At first glance, it may seem that the holes make the sheet of holey graphene more "defective." This is not necessarily true, as the holes are created by inherent defect areas in the original graphene material.

If the hole formation mechanism is mild enough, the residual carbon structure retains its graphitic characteristics, as shown by negligible differences in experimental observations of the mechanical and electrical properties of holey graphene.

Advantages of the Holes on Holey Graphene

The existence of nanoscale holes in the large lateral region of two-dimensional holey graphene sheets results in unique functionalities.

An improved through-thickness mass transfer and, consequently, greater accessibility of the graphene surface area in the nanosheet stacks is a good example.

This property is particularly useful in energy storage systems, where holey graphene is utilized as the electrode material while the holes serve as easy passageways for different ions and electrolytic molecules.

There should be a clear understanding of the difference between the holes on holey graphene sheets and the traditionally described pores in carbon nanostructures and high-porosity graphene assemblies.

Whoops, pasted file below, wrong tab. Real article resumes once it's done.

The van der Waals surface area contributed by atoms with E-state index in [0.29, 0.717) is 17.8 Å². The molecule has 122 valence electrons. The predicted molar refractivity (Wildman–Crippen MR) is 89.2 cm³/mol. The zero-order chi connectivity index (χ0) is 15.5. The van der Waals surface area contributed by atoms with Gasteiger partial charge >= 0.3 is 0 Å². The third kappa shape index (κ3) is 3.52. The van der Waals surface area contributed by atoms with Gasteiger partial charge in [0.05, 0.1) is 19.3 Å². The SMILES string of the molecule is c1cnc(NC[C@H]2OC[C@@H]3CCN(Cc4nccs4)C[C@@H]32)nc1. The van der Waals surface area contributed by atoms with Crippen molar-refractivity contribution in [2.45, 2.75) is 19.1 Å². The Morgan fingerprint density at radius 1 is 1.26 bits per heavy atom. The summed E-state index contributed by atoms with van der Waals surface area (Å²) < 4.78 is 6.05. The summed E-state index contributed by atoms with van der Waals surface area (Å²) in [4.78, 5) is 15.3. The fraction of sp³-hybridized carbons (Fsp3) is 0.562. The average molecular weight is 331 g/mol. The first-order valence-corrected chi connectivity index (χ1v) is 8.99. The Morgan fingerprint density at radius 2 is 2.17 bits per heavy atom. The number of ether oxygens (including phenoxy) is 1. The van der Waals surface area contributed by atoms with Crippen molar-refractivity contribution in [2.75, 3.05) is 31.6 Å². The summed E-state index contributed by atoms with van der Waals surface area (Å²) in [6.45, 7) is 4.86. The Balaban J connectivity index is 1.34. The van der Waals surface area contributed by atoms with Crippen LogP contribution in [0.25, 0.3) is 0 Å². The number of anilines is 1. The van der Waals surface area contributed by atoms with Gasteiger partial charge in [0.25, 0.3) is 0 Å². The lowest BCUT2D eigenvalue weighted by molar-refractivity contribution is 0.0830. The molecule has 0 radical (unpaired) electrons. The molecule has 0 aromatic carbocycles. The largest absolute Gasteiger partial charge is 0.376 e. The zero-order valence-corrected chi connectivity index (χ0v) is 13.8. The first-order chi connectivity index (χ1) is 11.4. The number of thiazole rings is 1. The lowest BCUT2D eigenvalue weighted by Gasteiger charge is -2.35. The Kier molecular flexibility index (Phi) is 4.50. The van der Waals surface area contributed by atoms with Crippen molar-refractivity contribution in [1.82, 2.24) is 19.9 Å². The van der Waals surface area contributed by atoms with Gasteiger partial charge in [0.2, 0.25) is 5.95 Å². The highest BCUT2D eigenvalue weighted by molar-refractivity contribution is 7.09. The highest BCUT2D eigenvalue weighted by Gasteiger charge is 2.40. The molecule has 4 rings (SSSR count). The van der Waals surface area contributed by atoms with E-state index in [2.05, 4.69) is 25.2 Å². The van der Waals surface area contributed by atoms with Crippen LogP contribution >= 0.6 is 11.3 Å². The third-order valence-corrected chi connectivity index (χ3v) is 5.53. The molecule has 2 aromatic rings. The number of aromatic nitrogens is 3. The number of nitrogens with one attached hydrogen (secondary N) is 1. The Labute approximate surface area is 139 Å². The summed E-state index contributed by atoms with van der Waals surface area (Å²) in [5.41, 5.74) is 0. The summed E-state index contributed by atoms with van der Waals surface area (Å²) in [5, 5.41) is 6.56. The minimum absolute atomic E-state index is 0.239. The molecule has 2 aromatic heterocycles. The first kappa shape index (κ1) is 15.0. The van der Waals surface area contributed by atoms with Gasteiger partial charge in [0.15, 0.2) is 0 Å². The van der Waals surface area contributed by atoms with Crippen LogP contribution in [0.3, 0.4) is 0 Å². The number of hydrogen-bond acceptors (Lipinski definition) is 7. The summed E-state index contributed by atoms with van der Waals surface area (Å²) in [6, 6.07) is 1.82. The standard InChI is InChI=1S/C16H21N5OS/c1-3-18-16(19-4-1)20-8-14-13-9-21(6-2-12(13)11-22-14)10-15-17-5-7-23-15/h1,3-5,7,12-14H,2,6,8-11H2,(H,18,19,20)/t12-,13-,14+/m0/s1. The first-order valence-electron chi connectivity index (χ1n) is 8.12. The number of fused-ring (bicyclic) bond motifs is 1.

The holes are inherently present in the two-dimensional holey graphene nanosheet structure, whereas the pores are gaps and voids among neighboring graphitic surfaces.

A Natural Successor to Graphene in Energy Storage Applications

Graphene is a highly appealing conductive component in electrodes for numerous energy storage applications.

As holey graphene is a structural variant of graphene with superior characteristics, it has naturally evolved into a more sophisticated substitute for graphene in these applications.

The Verdict on Holey Graphene

Being a structural derivative of graphene, holey graphene exhibits a holey pattern which results in a negligible rise in defects but much-enhanced characteristics, particularly with respect to through-sheet mass transfer.

This property is quite relevant in energy storage applications, wherein decreased ion tortuosity results in significantly improved performance.

The porous character of holey graphene makes it possible for the dry powder to be compressed into composite structures or compact monoliths having electrochemically active fillers which may be employed directly as battery electrodes or supercapacitors.